Thursday, October 11, 2007

Evidence based medicine - how does alternative medicine contribute?

A couple of weeks ago I met a gentleman at a training event I attended and we got to talking about the businesses we were each in. This gentleman was a naturopath and became quite animated when I discussed my interest in clinical research. As can often be the case when you mention a background of working in the drug industry, I quickly found myself trying to defend the industry I've been a part of. This gentleman was very anti-drug/company, with lots of conspiracy theories about why drug companies do what they do, and how messed up the health system is.

For me personally, I fell into the industry as part of my journey as a scientist. All I wanted to do as a scientist was research that would help people, and clinical research seemed one pathway I could follow to do that. Many of the colleagues I meet in the industry have the same vision. However, it seems that because we work for commercial organisations that make money, our intentions are to be questioned.

One of the arguments presented to me was that drug companies do unnecessary clinical trials that cost lots of money, and then use those costs to justify the price we need to pay for medications. From the naturopath's perspective, these trials are unnecessary, as are the drugs, as he claims to be able to heal many people for whom conventional medicine has not worked.

I have no reason to doubt the naturopath's claimed success rate, but also don't have enough evidence to believe him. As a scientist, you will often come up with ideas about how good something is or how it works, only to find when you test those ideas, they don't always stand up to formal review. This can be a heartbreaking moment, but at least the due diligence has been done and the evidence speaks for itself.

I don't think there is anyone in the health profession that would NOT embrace alternative medicine if there was adequate proof that the alternatives worked. Granted, there is alot of anecdotal evidence that some alternatives do work very well for some people. However, as a scientist, I am always looking for evidence. In fact, our conventional health system is increasingly based on the premise of evidence-based medicine. Without evidence, how can a government hope to be selective about the treatments the limited health budget is able to afford? Equally, how can doctors make decisions on the best treatment if there are not comparative studies to help them draw conclusions.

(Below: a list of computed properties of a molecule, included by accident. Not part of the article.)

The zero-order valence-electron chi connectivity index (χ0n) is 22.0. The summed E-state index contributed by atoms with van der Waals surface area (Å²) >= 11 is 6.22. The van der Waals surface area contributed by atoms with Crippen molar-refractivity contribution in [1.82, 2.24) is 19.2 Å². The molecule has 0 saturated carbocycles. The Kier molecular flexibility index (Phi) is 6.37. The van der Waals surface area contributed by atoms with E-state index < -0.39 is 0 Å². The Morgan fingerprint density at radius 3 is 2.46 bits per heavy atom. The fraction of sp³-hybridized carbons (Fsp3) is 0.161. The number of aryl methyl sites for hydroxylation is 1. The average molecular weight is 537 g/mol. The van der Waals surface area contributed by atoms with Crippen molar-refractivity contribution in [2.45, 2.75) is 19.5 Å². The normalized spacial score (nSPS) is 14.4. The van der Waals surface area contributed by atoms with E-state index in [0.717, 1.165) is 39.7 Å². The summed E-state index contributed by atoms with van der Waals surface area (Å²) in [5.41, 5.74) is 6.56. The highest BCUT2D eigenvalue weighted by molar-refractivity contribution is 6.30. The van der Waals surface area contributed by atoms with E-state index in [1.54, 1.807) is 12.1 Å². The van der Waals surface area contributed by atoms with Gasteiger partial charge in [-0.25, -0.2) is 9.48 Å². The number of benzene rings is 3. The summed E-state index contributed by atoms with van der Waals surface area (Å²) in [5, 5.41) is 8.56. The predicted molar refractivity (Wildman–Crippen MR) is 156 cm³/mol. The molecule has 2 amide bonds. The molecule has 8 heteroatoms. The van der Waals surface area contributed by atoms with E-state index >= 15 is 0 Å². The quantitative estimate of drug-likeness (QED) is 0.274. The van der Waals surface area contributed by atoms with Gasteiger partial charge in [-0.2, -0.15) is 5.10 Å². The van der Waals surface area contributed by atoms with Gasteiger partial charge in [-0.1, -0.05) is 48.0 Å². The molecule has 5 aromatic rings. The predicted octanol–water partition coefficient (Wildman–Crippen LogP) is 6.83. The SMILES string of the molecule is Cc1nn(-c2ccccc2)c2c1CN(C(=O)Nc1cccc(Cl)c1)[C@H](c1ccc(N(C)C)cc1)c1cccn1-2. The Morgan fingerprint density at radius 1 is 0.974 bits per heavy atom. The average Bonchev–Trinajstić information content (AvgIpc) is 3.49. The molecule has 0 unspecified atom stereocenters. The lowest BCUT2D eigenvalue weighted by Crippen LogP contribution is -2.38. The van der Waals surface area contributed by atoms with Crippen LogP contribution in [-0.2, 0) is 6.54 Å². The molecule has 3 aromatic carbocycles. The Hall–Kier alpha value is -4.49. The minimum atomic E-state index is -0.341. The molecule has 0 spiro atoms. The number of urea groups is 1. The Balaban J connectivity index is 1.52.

I challenged the naturopath to perform studies to help build the knowledge based around his treatments of choice, so as to improve their reputation and build the body of evidence around alternative therapies. However, he was not personally willing to put his treatments to the test through formalised research - especially since he knows it works. After all, trials are expensive and time consuming, and there is so much paperwork. He'd prefer to leave that to others to do. From an article I recently came across, it would appear however there isn't necessarily much good quality research going on to help his cause... (A systematic review of randomised clinical trials of individualised herbal medicine in any indication

If then, drug companies choose to spend their money on trials in order to provide evidence to help prove either way the safety, tolerability and ability of their drugs to work, and then to share that information with doctors proactively, is it any surprise that this then forms the foundations of the health system that doctors dish out and governments help fund?

And it is not only drug companies doing clinical research, so money, while less readily available, can be sought from other more independent sources. Governments, consumer organisations, charities, philanthropic organisations, all fund medical research, including that on humans. To attract the funding, researchers increasingly need to collaborate, produce good scientific questions, and quality output, making it in theory just as within the reach of alternate medicine practicitioners as those in conventional medical research to attract funds to conduct that research.

One argument I've heard for not conducting research in alternative medicine is the individual nature many of those treatments take on, such that it would be hard to compare groups of individuals such as happens in randomised clinical trials. My counter to that however is that is can be just as difficult for drug companies to test their drugs in large populations of people. I think it would be recognised, particularly as scientists understand our genes and diseases better, no two individuals are perfectly alike, nor are the effects they will have from a drug alike. People experience different side effects, they have different success rates with different drugs. It may take doctors some time to define the right dose, or right drug, if it exists for a particular individual for a particular condition. The journey with alternative medicine can be just as much trial and error.

Yes, alternative medicine can work for some people, but it does fail others. I've had personal experience of such a failed journey with someone close. Whether alternative medicine techniques are any more successful on a population basis than conventional medicine, I don't know. I don't believe that conventional medicine has all the answers for everyone, just as alternative medicine does not, so an integrated approach is of value.

I say provide the evidence through formalised clinical research, and whatever the treatment, whether conventional or alternative, and it will lead to health practitioners being more comfortable to offer it as a treatment option for their patients.

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